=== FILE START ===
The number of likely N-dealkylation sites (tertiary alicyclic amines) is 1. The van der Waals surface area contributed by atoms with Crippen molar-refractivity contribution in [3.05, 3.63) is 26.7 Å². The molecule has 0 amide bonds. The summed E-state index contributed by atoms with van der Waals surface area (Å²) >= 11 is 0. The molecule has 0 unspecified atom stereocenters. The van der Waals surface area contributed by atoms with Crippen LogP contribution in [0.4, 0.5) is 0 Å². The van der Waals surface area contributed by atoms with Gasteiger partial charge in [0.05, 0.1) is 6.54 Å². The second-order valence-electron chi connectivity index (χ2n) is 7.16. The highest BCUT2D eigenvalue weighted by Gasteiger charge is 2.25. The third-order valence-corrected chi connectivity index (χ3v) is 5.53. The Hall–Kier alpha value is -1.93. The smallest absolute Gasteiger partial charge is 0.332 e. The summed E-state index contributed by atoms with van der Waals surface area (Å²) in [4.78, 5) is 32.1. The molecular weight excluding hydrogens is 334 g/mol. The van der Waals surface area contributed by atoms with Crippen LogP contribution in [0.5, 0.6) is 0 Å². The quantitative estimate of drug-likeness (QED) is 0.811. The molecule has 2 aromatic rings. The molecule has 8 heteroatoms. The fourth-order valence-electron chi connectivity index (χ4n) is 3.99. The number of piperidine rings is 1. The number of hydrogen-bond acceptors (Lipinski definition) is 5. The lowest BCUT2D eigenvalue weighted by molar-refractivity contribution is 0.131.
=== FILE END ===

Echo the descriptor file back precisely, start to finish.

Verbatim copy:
The number of likely N-dealkylation sites (tertiary alicyclic amines) is 1. The van der Waals surface area contributed by atoms with Crippen molar-refractivity contribution in [3.05, 3.63) is 26.7 Å². The molecule has 0 amide bonds. The summed E-state index contributed by atoms with van der Waals surface area (Å²) >= 11 is 0. The molecule has 0 unspecified atom stereocenters. The van der Waals surface area contributed by atoms with Crippen LogP contribution in [0.4, 0.5) is 0 Å². The van der Waals surface area contributed by atoms with Gasteiger partial charge in [0.05, 0.1) is 6.54 Å². The second-order valence-electron chi connectivity index (χ2n) is 7.16. The highest BCUT2D eigenvalue weighted by Gasteiger charge is 2.25. The third-order valence-corrected chi connectivity index (χ3v) is 5.53. The Hall–Kier alpha value is -1.93. The smallest absolute Gasteiger partial charge is 0.332 e. The summed E-state index contributed by atoms with van der Waals surface area (Å²) in [4.78, 5) is 32.1. The molecular weight excluding hydrogens is 334 g/mol. The van der Waals surface area contributed by atoms with Crippen LogP contribution in [0.5, 0.6) is 0 Å². The quantitative estimate of drug-likeness (QED) is 0.811. The molecule has 2 aromatic rings. The molecule has 8 heteroatoms. The fourth-order valence-electron chi connectivity index (χ4n) is 3.99. The number of piperidine rings is 1. The number of hydrogen-bond acceptors (Lipinski definition) is 5. The lowest BCUT2D eigenvalue weighted by molar-refractivity contribution is 0.131.